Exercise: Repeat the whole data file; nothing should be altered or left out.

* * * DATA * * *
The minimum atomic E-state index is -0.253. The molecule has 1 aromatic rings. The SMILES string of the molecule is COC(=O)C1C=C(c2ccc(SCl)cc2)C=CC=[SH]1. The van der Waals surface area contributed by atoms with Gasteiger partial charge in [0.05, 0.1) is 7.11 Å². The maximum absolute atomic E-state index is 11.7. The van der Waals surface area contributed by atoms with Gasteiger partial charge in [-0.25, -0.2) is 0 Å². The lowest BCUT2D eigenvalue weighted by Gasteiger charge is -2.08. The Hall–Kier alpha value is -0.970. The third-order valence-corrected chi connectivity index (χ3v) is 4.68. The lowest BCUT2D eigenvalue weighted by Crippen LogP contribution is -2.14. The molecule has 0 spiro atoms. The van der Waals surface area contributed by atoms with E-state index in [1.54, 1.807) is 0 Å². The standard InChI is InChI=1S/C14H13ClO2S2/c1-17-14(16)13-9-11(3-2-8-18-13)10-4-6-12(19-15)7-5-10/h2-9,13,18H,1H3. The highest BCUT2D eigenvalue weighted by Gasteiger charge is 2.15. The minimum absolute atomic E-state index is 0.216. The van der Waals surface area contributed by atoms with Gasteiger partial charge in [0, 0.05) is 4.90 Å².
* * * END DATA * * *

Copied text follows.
The minimum atomic E-state index is -0.253. The molecule has 1 aromatic rings. The SMILES string of the molecule is COC(=O)C1C=C(c2ccc(SCl)cc2)C=CC=[SH]1. The van der Waals surface area contributed by atoms with Gasteiger partial charge in [0.05, 0.1) is 7.11 Å². The maximum absolute atomic E-state index is 11.7. The van der Waals surface area contributed by atoms with Gasteiger partial charge in [-0.25, -0.2) is 0 Å². The lowest BCUT2D eigenvalue weighted by Gasteiger charge is -2.08. The Hall–Kier alpha value is -0.970. The third-order valence-corrected chi connectivity index (χ3v) is 4.68. The lowest BCUT2D eigenvalue weighted by Crippen LogP contribution is -2.14. The molecule has 0 spiro atoms. The van der Waals surface area contributed by atoms with E-state index in [1.54, 1.807) is 0 Å². The standard InChI is InChI=1S/C14H13ClO2S2/c1-17-14(16)13-9-11(3-2-8-18-13)10-4-6-12(19-15)7-5-10/h2-9,13,18H,1H3. The highest BCUT2D eigenvalue weighted by Gasteiger charge is 2.15. The minimum absolute atomic E-state index is 0.216. The van der Waals surface area contributed by atoms with Gasteiger partial charge in [0, 0.05) is 4.90 Å².